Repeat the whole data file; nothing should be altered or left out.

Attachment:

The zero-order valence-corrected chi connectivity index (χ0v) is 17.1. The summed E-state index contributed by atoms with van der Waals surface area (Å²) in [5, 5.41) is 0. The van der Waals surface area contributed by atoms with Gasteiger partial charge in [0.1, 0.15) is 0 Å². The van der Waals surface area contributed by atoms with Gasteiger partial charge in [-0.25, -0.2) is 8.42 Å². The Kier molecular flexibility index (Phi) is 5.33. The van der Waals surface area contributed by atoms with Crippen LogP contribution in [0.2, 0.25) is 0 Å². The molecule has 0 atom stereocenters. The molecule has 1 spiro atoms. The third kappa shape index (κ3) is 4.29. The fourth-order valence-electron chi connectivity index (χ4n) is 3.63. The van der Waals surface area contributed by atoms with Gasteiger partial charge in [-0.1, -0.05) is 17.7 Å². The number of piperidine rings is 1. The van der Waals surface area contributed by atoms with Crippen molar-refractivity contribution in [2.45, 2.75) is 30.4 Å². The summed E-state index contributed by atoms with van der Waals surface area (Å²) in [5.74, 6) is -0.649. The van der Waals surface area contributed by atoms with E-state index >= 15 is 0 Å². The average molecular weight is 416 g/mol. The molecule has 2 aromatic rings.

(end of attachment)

The zero-order valence-corrected chi connectivity index (χ0v) is 17.1. The summed E-state index contributed by atoms with van der Waals surface area (Å²) in [5, 5.41) is 0. The van der Waals surface area contributed by atoms with Gasteiger partial charge in [0.1, 0.15) is 0 Å². The van der Waals surface area contributed by atoms with Gasteiger partial charge in [-0.25, -0.2) is 8.42 Å². The Kier molecular flexibility index (Phi) is 5.33. The van der Waals surface area contributed by atoms with Crippen LogP contribution in [0.2, 0.25) is 0 Å². The molecule has 0 atom stereocenters. The molecule has 1 spiro atoms. The third kappa shape index (κ3) is 4.29. The fourth-order valence-electron chi connectivity index (χ4n) is 3.63. The van der Waals surface area contributed by atoms with Gasteiger partial charge in [-0.1, -0.05) is 17.7 Å². The number of piperidine rings is 1. The van der Waals surface area contributed by atoms with Crippen molar-refractivity contribution in [2.45, 2.75) is 30.4 Å². The summed E-state index contributed by atoms with van der Waals surface area (Å²) in [5.74, 6) is -0.649. The van der Waals surface area contributed by atoms with E-state index >= 15 is 0 Å². The average molecular weight is 416 g/mol. The molecule has 2 aromatic rings.